It’s June of 1965 when Wrecker enters the world. The war is raging in Vietnam, San Francisco is tripping toward flower power, and Lisa Fay, Wrecker’s birth mother, is knocked nearly sideways by life as a single parent in a city she can barely manage to navigate on her own. Three years later, she’s in prison, and Wrecker is left to bounce around in the system before he’s shipped off to live with distant relatives in the wilds of Humboldt County, California. When he arrives he’s scared and angry, exploding at the least thing, and quick to flee. Wrecker is the story of this boy and the motley group of isolated eccentrics who come together to raise him and become a family along the way.
I knew I’d feel sympathetic toward this little guy. I’ve never met a three-year-old I didn’t love. However, it would take some strong loving to handle this little guy. He’d spent the first three years of life in very unstable conditions and all he knew how to do was run and live recklessly.
It’s true that his feats acquired the status of legends. The day Wrecker jumped from the barn roof (two stories!) to bounce from the hay bales below. The day Wrecker was lost and they scoured the pond bottom for his body. The day Wrecker climbed into the pick up and released the brake, took it out of gear, and rode it all the way downslope into the field, where a big rock slowed it down by lodging itself in the oil pan. He seemed to need to feel his body collide with the physical world to know he existed.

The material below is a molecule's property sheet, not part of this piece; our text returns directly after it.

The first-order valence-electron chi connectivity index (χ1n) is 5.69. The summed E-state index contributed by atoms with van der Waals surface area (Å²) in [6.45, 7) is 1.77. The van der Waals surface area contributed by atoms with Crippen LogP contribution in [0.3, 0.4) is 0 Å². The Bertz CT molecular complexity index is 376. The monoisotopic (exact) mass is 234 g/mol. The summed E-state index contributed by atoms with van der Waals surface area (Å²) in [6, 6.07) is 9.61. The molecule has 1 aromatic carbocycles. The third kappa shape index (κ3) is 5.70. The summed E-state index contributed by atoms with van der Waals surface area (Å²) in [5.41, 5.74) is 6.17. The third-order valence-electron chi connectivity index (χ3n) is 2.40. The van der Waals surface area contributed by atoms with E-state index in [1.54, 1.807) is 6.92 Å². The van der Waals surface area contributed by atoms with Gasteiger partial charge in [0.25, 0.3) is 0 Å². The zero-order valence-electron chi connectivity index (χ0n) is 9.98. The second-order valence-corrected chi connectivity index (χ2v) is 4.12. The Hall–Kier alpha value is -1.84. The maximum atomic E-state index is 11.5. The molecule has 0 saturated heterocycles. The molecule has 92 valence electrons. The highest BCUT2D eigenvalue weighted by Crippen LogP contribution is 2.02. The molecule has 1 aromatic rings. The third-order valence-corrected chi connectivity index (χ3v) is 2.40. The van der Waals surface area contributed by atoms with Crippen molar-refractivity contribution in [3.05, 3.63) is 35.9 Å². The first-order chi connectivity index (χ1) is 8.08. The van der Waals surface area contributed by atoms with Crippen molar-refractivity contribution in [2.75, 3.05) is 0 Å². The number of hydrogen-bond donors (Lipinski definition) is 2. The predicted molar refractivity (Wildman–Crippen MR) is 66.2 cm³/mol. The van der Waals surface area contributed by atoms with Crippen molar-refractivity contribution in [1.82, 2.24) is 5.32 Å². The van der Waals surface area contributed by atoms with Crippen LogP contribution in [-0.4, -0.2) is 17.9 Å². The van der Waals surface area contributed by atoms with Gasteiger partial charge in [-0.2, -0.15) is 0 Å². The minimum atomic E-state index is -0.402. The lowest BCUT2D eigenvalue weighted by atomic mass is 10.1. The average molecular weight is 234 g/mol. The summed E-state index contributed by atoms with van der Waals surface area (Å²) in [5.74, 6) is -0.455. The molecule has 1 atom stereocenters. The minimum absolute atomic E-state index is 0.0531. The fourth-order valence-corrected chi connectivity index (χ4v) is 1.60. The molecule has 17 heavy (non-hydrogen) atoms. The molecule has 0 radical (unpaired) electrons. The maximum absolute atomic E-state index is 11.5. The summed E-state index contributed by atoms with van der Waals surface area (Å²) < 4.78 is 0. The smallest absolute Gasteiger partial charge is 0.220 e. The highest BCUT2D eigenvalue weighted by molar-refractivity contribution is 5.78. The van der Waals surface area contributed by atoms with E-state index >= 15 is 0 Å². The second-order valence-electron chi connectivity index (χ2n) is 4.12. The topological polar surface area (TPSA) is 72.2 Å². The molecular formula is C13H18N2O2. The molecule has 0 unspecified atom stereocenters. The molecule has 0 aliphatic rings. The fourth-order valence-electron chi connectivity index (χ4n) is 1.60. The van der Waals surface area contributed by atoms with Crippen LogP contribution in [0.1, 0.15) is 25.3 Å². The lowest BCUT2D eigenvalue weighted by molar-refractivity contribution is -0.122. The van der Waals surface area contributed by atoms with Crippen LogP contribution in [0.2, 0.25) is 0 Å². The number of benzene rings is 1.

To put it very mildly, Wrecker was a handful. Yet he managed to touch something inside every person in his little world. Wrecker seemed to bring out the best in each of these unconventional characters. They became first protective of him and then nurturing and loving. They managed to give new definition to the concept of family.
The story traces this ragtag family centered around Wrecker for fifteen years. If you like family sagas as much as I do, give this one a try. Just be aware that this is not a family in the conventional format. But – they are a family none the less.
There was one short clip in the promotional material that peaked my interest:
“For readers taken with the special boy at the center of The Story of Edgar Sawtelle, Wrecker will be a welcome companion.”
I’m turning the quote around – I was taken with the little boy, Wrecker. Now I need to read The Story of Edgar Sawtelle. Have you read either of these books? What are your thoughts?
The publisher (Bloomsbury) has offered a free copy of Wrecker to one of my readers. (US only)
Please let me know in the comments section if you are interested. I’ll announce a winner on May 11th.